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Bill Kennedy: Wrong to deny rights to gay couples

One of the issues in the forefront of this year's legislative session in Annapolis is the same-sex marriage legislation put forth by the governor and supported by many legislators.

After hearing and reading many comments, both pro and con on the subject, I figured that I should weigh in with my opinion as well. I realize that the more religious among the population are against this legislation strictly because of the Bible teachings. I respect their opinions and am glad that they have the courage of their convictions to follow through with their opposition.

There are, however, other more practical reasons to support this legislation. Just suppose there is a heterosexual couple who have lived together for many years, maybe with children, maybe not, but who have never married. One of the partners is stricken with a horrible debilitating disease or is seriously injured in an accident. Because they have never married, the healthy partner has no rights as to the treatment and care of their loved one. In some cases they are even denied the right to visit their partner in the hospital or other health- care facility. Those rights are reserved for the next of kin, which could be aged parents, estranged siblings or even, after divorce, a former spouse.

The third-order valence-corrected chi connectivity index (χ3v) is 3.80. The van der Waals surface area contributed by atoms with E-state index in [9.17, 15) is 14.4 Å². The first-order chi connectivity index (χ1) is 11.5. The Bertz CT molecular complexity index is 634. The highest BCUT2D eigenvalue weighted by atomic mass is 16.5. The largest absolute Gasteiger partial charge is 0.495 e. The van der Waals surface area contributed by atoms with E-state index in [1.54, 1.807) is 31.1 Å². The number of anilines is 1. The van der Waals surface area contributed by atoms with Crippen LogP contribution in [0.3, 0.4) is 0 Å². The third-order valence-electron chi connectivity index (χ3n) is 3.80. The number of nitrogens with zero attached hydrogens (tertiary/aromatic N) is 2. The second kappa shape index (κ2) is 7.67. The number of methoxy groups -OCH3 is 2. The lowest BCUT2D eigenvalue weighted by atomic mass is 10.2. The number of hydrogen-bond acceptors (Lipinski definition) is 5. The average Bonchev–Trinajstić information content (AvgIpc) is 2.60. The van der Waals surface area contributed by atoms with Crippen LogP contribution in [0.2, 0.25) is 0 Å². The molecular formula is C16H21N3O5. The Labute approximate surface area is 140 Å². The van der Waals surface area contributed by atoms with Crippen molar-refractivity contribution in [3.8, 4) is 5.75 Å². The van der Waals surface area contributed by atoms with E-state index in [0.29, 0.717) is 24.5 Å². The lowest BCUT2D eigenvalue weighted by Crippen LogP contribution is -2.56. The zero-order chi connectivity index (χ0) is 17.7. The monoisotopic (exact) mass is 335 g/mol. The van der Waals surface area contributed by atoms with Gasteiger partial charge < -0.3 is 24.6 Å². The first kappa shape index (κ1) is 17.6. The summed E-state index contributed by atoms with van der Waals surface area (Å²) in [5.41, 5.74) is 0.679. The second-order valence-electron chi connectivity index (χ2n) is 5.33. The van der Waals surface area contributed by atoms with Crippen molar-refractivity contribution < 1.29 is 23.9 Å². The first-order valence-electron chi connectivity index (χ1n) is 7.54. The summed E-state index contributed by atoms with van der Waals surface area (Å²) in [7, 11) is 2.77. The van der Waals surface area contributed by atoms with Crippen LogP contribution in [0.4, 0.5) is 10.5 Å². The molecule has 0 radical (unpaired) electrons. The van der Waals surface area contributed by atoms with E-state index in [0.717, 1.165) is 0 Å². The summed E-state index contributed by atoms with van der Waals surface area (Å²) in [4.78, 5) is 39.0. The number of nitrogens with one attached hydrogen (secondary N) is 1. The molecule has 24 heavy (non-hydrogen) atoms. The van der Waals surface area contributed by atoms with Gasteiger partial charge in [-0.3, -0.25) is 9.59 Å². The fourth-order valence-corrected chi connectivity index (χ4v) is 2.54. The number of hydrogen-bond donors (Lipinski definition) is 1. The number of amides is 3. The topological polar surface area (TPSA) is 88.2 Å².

The longtime domestic partner of the stricken one has no say in the absence of a legally binding health- care directive or living will or power of attorney or other such document. As caring people we would decry that situation, declaring it unfair and unfeeling. That, however, is exactly the situation that those in same-sex committed relationships find themselves.

I personally know of a couple who have been together for more years than many heterosexual married couples, more than 20, and own property together so theirs would qualify as a committed relationship. By most recognized standards they would be considered "married" except for the legal piece of paper that they are not allowed to get. As it now stands, as in the hypothetical situation I noted, if one of them is seriously sick or injured the other has no rights of any kind without the legal documents I mentioned previously.

To me, the proposed legislation has nothing to do with religion, as the bills submitted do not mandate that churches must perform the ceremonies or even recognize the civil marriage in their own eyes. What this legislation is designed to do is allow same sex couples who wish to formalize their relationships, as heterosexual couples often do, in a civil ceremony to do so and thereby gain the legal rights granted to heterosexual couples.

You may not agree with the lifestyle for whatever reason, be it personal or religious or whatever, but to deny basic rights that are granted to others just because they have a different lifestyle is just plain wrong. People do not chose to be gay. Who would chose to be considered by many to be an outcast or pervert or worse?

We as a society should not and cannot in all good conscience deny any group the basic legal rights of caring for a partner who is sick or injured.

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